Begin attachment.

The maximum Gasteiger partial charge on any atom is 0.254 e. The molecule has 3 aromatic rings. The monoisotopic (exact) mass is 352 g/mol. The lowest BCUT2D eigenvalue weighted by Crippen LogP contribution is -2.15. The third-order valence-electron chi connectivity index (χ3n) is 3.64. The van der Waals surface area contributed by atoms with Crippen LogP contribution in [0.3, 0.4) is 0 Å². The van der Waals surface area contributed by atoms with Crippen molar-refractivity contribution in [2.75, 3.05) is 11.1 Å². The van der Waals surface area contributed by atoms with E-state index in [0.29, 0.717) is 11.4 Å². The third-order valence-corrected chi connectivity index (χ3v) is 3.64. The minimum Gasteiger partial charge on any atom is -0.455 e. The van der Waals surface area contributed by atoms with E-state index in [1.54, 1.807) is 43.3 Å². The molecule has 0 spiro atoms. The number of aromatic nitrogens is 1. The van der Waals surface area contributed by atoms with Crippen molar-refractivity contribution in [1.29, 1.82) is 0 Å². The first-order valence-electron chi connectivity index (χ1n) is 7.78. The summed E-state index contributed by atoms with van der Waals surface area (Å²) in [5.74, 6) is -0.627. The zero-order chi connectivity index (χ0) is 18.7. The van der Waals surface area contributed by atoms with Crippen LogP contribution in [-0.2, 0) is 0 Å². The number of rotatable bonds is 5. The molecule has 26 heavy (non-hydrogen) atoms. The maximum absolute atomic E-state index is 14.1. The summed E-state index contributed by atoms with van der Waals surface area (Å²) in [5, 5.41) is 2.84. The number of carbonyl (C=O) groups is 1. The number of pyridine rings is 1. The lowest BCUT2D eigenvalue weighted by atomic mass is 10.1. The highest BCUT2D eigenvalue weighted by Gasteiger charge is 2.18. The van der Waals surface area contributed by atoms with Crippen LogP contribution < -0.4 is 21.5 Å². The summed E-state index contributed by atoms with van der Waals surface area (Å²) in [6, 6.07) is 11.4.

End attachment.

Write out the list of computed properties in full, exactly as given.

The maximum Gasteiger partial charge on any atom is 0.254 e. The molecule has 3 aromatic rings. The monoisotopic (exact) mass is 352 g/mol. The lowest BCUT2D eigenvalue weighted by Crippen LogP contribution is -2.15. The third-order valence-electron chi connectivity index (χ3n) is 3.64. The van der Waals surface area contributed by atoms with Crippen LogP contribution in [0.3, 0.4) is 0 Å². The van der Waals surface area contributed by atoms with Crippen molar-refractivity contribution in [2.75, 3.05) is 11.1 Å². The van der Waals surface area contributed by atoms with E-state index in [0.29, 0.717) is 11.4 Å². The third-order valence-corrected chi connectivity index (χ3v) is 3.64. The minimum Gasteiger partial charge on any atom is -0.455 e. The van der Waals surface area contributed by atoms with E-state index in [1.54, 1.807) is 43.3 Å². The molecule has 0 spiro atoms. The number of aromatic nitrogens is 1. The van der Waals surface area contributed by atoms with Crippen molar-refractivity contribution in [1.29, 1.82) is 0 Å². The first-order valence-electron chi connectivity index (χ1n) is 7.78. The summed E-state index contributed by atoms with van der Waals surface area (Å²) in [5.74, 6) is -0.627. The zero-order chi connectivity index (χ0) is 18.7. The van der Waals surface area contributed by atoms with Crippen LogP contribution in [-0.2, 0) is 0 Å². The number of rotatable bonds is 5. The molecule has 26 heavy (non-hydrogen) atoms. The maximum absolute atomic E-state index is 14.1. The summed E-state index contributed by atoms with van der Waals surface area (Å²) in [5, 5.41) is 2.84. The number of carbonyl (C=O) groups is 1. The number of pyridine rings is 1. The lowest BCUT2D eigenvalue weighted by atomic mass is 10.1. The highest BCUT2D eigenvalue weighted by Gasteiger charge is 2.18. The van der Waals surface area contributed by atoms with Crippen LogP contribution < -0.4 is 21.5 Å². The summed E-state index contributed by atoms with van der Waals surface area (Å²) in [6, 6.07) is 11.4.